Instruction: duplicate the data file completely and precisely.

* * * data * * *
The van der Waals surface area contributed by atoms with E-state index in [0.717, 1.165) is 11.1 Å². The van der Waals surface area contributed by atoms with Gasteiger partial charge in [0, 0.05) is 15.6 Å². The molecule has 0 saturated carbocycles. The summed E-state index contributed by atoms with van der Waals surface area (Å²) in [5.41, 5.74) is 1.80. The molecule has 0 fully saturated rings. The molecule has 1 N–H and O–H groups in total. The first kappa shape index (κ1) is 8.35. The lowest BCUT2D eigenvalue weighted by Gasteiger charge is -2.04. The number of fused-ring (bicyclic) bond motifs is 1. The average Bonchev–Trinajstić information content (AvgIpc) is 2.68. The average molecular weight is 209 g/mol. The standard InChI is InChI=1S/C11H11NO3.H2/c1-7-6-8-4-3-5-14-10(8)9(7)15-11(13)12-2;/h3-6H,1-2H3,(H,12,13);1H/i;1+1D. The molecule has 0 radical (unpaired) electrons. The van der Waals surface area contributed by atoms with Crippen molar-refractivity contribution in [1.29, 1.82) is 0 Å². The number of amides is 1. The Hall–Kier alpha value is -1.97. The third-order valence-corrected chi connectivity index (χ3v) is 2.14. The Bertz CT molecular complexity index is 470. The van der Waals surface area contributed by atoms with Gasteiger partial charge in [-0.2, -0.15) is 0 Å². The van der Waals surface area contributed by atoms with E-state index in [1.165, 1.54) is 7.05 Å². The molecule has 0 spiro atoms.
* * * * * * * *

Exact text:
The van der Waals surface area contributed by atoms with E-state index in [0.717, 1.165) is 11.1 Å². The van der Waals surface area contributed by atoms with Gasteiger partial charge in [0, 0.05) is 15.6 Å². The molecule has 0 saturated carbocycles. The summed E-state index contributed by atoms with van der Waals surface area (Å²) in [5.41, 5.74) is 1.80. The molecule has 0 fully saturated rings. The molecule has 1 N–H and O–H groups in total. The first kappa shape index (κ1) is 8.35. The lowest BCUT2D eigenvalue weighted by Gasteiger charge is -2.04. The number of fused-ring (bicyclic) bond motifs is 1. The average Bonchev–Trinajstić information content (AvgIpc) is 2.68. The average molecular weight is 209 g/mol. The standard InChI is InChI=1S/C11H11NO3.H2/c1-7-6-8-4-3-5-14-10(8)9(7)15-11(13)12-2;/h3-6H,1-2H3,(H,12,13);1H/i;1+1D. The molecule has 0 radical (unpaired) electrons. The van der Waals surface area contributed by atoms with Crippen molar-refractivity contribution in [1.29, 1.82) is 0 Å². The number of amides is 1. The Hall–Kier alpha value is -1.97. The third-order valence-corrected chi connectivity index (χ3v) is 2.14. The Bertz CT molecular complexity index is 470. The van der Waals surface area contributed by atoms with Gasteiger partial charge in [-0.2, -0.15) is 0 Å². The van der Waals surface area contributed by atoms with E-state index in [1.165, 1.54) is 7.05 Å². The molecule has 0 spiro atoms.